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2 minute read
16 Sep 2016
3:44 pm

Minerals dept moves to close down Langlaagte shaft of death


It is suspected that there are multiple groups that operate at the closed mineshaft at Johannesburg’s oldest and disused gold mine.

Traditional healers pray at the Langlaagte mine in Johannesburg, 13 September 2016. Picture: Neil McCartney

The department of mineral resources (DMR) on Friday confirmed it was moving ahead with plans to shut down the shaft at the disused mine in Langlaagte, west of Johannesburg, where three illegal miners died last week after being trapped underground for days.

DMR spokesperson Martina Madlala said the department and the police, as well as the Mine Rescue Services and other stakeholders, had been on site to engage with the surrounding community and to disseminate information about the imminent closure.

Madlala said Minerals Minister Mosebenzi Zwane had noted that great vigilance was still required and commended the work being done by the joint operation. He said meanwhile, the department had to secure the site and make it safe.

Madlala also said the department had to enforce compliance with the law, that is the Mine Health and Safety Act and and the Minerals and Petroleum Resources Development Act.

“The DMR is currently engaged in ongoing discussions with the relevant stakeholders, with the intention of having these mine openings closed or secured,” Madlala said.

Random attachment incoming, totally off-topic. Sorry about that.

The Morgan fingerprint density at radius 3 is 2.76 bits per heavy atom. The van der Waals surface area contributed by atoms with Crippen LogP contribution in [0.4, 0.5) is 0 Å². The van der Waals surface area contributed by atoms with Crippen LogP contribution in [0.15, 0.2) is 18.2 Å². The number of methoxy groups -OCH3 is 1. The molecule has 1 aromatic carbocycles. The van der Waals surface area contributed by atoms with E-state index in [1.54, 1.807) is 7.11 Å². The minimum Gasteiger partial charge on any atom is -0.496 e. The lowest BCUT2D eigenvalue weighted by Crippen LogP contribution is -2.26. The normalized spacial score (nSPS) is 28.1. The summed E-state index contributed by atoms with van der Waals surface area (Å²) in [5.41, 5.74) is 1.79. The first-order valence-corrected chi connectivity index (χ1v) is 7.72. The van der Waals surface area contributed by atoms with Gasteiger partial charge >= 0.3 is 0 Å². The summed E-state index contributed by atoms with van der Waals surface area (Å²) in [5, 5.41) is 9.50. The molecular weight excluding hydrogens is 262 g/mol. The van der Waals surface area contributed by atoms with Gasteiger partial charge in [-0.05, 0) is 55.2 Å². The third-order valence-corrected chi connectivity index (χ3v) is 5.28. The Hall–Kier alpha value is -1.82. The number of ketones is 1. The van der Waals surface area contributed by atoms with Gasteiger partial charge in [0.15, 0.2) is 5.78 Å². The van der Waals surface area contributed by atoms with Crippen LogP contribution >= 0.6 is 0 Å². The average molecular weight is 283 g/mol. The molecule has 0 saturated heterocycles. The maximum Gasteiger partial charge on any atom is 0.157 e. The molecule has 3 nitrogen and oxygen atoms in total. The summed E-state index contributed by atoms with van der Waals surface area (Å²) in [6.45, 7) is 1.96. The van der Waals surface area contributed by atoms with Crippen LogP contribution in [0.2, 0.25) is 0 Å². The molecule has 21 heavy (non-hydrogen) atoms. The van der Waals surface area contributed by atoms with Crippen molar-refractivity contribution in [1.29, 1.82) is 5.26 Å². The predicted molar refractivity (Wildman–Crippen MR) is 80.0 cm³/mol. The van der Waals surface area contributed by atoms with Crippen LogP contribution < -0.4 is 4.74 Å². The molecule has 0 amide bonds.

“[Notices] were posted up and physical security has been deployed on site since 6am yesterday.”

Madlala said representatives from the department, Langlaagte police, mining companies Gold1, Goldfields and Harmony Gold, had been engaged with regards to issues of providing 24 hours physical security at the George Harrison Park, where the shaft was located.

“The police indicated that the assistance they will provide is when there’s confrontation with illegal miners,” Madlala said.

“The above mentioned Mining Companies Security is going to bring all their resources, including razor wire to safeguard the site and fix the concrete palisade fencing.”

An unconfirmed number of illegal miners entered the disused shaft to mine gold two weeks ago, and when they failed to emerge, 16 more went down the next day to look for them.

Rescue operations had to be halted after dangerous gases broke out underground after one body was recovered and a total of seven illegal miners were hospitalised and arrested.

Madlala said nine miners had surfaced since illegal miners volunteered to rescue two bodies on Tuesday night, and an unconfirmed number had been prevented from reentering the site.

It is suspected that there are multiple groups that operate at the closed mineshaft at Johannesburg’s oldest and disused gold mine. Illegal miners are said to have even nicknamed it “FNB” because it was lucrative.

“Information obtained from them and others has directed where agencies have directed their efforts. It is our intention to ensure that all persons have surfaced prior to sealing,” Madlala said.

“The highest priority is placed on the safety of all involved.”

– African News Agency (ANA)